Most of the sculpted detail on show here was already visible in vehicle mode, with only the upper leg details having been covered over by the tank's turret panel, and the details on the 'insides' of the elbows having been concealed within the tank. Many of Brunt's components are just as boxy as those of other Siege figures I've complained about but, on Brunt, even that looks intentional - everything about him says 'heavily armoured' and, while the lower legs seem very squared-off from the front, there's a subtle depth to the detailing, not to mention bevelling of the corners, which seeems to have been absent on the likes of Starscream. It's actually quite interesting to look back on the Siege toyline now, with Earthrise coming out, as there's a clear delineation between certain sets of figures - those which are very boxy an excessively detailed to the point of being downright ugly, and those which aren't.

As with the sculpted detail, there's very little paintwork visible on Brunt's robot mode that wasn't apparent on the vehicle, and it's in much the same places - the upper leg details feature applications of silver paint, and there's purple paint on the circular details on the inner face of Brunt's elbows. Having the floodlights on his shoulders makes for quite a menacing appearance, since he'd effectively be blinding any opponent in front of him, while the applications of silver on his shins help to break up and define the multiple layers of armour. What's really good about the sculpted detail here - aside from the fact that it's far more intricate than that of the G1 toy, yet reined in compared to much of the Siege line - is that it cleverly serves the requirements of both vehicle and robot modes, to the point where it almost looks as though Brunt has a more complex transformation than he really does.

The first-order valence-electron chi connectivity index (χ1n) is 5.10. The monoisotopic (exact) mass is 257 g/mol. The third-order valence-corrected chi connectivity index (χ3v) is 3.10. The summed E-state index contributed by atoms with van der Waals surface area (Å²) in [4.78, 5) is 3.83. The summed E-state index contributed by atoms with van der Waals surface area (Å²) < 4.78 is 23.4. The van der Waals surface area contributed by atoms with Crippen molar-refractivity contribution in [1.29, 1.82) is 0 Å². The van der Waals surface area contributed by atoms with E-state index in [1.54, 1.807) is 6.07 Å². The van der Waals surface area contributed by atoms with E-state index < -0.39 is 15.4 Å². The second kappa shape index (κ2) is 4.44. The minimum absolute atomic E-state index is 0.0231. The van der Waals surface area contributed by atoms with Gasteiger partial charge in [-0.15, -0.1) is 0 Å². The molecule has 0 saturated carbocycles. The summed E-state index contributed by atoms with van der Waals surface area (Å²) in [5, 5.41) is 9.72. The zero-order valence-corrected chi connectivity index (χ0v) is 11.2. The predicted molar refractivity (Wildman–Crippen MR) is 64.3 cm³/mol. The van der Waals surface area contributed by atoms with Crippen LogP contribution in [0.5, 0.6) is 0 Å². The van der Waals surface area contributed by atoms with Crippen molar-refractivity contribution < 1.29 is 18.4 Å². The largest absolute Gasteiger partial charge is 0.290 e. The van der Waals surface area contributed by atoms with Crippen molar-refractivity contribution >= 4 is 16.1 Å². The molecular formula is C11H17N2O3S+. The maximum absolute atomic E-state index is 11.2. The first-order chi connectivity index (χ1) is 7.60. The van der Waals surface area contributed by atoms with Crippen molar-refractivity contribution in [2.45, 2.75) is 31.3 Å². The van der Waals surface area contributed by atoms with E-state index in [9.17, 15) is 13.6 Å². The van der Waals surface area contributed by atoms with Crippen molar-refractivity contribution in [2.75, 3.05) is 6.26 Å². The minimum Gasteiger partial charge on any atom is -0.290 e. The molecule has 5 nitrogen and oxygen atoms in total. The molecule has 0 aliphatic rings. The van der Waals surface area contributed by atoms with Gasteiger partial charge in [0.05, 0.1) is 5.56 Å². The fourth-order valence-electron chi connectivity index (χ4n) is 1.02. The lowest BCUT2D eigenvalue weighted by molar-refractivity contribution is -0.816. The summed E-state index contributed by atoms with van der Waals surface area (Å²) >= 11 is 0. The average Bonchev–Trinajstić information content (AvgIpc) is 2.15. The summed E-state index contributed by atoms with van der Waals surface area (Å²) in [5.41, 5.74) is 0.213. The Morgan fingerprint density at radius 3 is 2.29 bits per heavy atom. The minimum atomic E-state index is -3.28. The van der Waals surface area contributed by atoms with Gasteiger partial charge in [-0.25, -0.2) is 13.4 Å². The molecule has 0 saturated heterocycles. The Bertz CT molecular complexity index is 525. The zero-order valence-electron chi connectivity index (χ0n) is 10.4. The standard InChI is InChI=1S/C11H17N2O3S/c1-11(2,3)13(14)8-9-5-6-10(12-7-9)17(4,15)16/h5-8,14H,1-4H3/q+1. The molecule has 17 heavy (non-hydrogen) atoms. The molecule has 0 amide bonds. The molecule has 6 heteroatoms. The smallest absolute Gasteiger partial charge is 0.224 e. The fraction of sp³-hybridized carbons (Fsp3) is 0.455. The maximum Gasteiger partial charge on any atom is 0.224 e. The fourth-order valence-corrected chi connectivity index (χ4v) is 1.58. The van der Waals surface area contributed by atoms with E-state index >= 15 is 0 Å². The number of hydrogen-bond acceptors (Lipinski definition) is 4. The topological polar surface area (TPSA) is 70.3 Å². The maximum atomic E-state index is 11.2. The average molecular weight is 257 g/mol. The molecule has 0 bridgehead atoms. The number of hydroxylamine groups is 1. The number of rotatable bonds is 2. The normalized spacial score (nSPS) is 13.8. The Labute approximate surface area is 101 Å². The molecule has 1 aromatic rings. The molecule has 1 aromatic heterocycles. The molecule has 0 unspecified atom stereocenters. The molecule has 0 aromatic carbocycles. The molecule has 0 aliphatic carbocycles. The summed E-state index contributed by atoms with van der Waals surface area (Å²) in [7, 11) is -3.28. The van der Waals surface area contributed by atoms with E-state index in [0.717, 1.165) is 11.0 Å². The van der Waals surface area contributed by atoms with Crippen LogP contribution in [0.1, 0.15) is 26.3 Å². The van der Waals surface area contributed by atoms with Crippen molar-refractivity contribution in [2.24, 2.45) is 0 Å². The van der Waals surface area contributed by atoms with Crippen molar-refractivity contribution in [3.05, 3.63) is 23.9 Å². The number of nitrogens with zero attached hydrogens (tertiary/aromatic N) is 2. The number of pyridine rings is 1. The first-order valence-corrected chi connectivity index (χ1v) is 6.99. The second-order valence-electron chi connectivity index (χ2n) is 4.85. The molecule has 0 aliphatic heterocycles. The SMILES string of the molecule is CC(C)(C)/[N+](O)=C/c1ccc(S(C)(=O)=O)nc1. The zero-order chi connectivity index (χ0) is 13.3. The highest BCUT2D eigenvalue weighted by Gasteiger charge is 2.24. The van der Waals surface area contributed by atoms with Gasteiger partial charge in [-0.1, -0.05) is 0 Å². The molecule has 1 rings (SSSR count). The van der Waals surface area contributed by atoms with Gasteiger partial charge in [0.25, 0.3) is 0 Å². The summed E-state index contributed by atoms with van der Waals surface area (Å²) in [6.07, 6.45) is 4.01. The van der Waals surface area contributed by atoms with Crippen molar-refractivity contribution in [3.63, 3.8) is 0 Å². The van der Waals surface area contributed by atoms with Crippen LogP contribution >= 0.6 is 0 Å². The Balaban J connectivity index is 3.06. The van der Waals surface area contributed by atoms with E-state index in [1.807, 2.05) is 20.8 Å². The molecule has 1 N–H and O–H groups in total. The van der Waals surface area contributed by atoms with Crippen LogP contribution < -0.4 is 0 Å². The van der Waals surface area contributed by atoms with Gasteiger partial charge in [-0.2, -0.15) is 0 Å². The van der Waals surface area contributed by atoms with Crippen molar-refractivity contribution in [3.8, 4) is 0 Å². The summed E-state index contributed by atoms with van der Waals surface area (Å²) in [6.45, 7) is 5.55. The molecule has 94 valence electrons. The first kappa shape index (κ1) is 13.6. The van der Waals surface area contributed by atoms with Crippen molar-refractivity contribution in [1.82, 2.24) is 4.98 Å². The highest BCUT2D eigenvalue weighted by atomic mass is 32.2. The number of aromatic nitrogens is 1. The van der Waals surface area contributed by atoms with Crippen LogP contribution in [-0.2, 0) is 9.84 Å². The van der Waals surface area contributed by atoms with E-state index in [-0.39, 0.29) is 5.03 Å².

Considering how gappy a lot of the Siege (and Earthrise) figures have been, it's nice to see there are no cavernous parts on Brunt. His inner thighs feature strange bevelled slots, but even these seem intentional, as if there's an accessory somewhere that can plug into them. Granted, he doesn't look quite so good from the back if you remove the turret base panel... but, even without that, he doesn't look hollow, it's just that his largest transformation joint is exposed.

Weapons-wise, Brunt - surprisingly - kind of drew the short straw. Since the bulk of his tank cannon now forms his legs he only has the cannon's metallic orange tip and the grey side attachment to wield in robot mode and, by default, these are to be mounted on his shoulder - left or right, and the jury is out on which is supposed to be the 'correct' position - and end up pointing upward. The pegs are too short to allow him to wield this weapon as a handgun via his claws, but it can also be plugged into the 5mm ports on his forearms or, if you're feeling especially wierd, those on his legs.